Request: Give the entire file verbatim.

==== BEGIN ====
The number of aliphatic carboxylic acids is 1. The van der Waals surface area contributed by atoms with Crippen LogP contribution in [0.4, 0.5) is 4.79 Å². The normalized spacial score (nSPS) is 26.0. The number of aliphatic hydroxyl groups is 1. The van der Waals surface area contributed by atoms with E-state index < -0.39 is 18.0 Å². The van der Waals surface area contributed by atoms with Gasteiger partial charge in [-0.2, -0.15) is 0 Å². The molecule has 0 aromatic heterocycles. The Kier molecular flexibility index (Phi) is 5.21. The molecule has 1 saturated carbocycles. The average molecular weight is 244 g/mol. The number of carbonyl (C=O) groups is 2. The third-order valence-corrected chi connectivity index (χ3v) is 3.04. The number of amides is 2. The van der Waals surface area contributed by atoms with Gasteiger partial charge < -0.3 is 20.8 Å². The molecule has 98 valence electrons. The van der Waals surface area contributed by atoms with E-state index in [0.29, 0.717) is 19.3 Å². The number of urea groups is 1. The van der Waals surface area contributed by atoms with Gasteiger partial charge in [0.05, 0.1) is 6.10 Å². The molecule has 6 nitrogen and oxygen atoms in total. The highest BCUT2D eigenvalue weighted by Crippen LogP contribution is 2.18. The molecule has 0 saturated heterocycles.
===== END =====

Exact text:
The number of aliphatic carboxylic acids is 1. The van der Waals surface area contributed by atoms with Crippen LogP contribution in [0.4, 0.5) is 4.79 Å². The normalized spacial score (nSPS) is 26.0. The number of aliphatic hydroxyl groups is 1. The van der Waals surface area contributed by atoms with E-state index < -0.39 is 18.0 Å². The van der Waals surface area contributed by atoms with Gasteiger partial charge in [-0.2, -0.15) is 0 Å². The molecule has 0 aromatic heterocycles. The Kier molecular flexibility index (Phi) is 5.21. The molecule has 1 saturated carbocycles. The average molecular weight is 244 g/mol. The number of carbonyl (C=O) groups is 2. The third-order valence-corrected chi connectivity index (χ3v) is 3.04. The number of amides is 2. The van der Waals surface area contributed by atoms with Gasteiger partial charge < -0.3 is 20.8 Å². The molecule has 98 valence electrons. The van der Waals surface area contributed by atoms with E-state index in [0.29, 0.717) is 19.3 Å². The number of urea groups is 1. The van der Waals surface area contributed by atoms with Gasteiger partial charge in [0.05, 0.1) is 6.10 Å². The molecule has 6 nitrogen and oxygen atoms in total. The highest BCUT2D eigenvalue weighted by Crippen LogP contribution is 2.18. The molecule has 0 saturated heterocycles.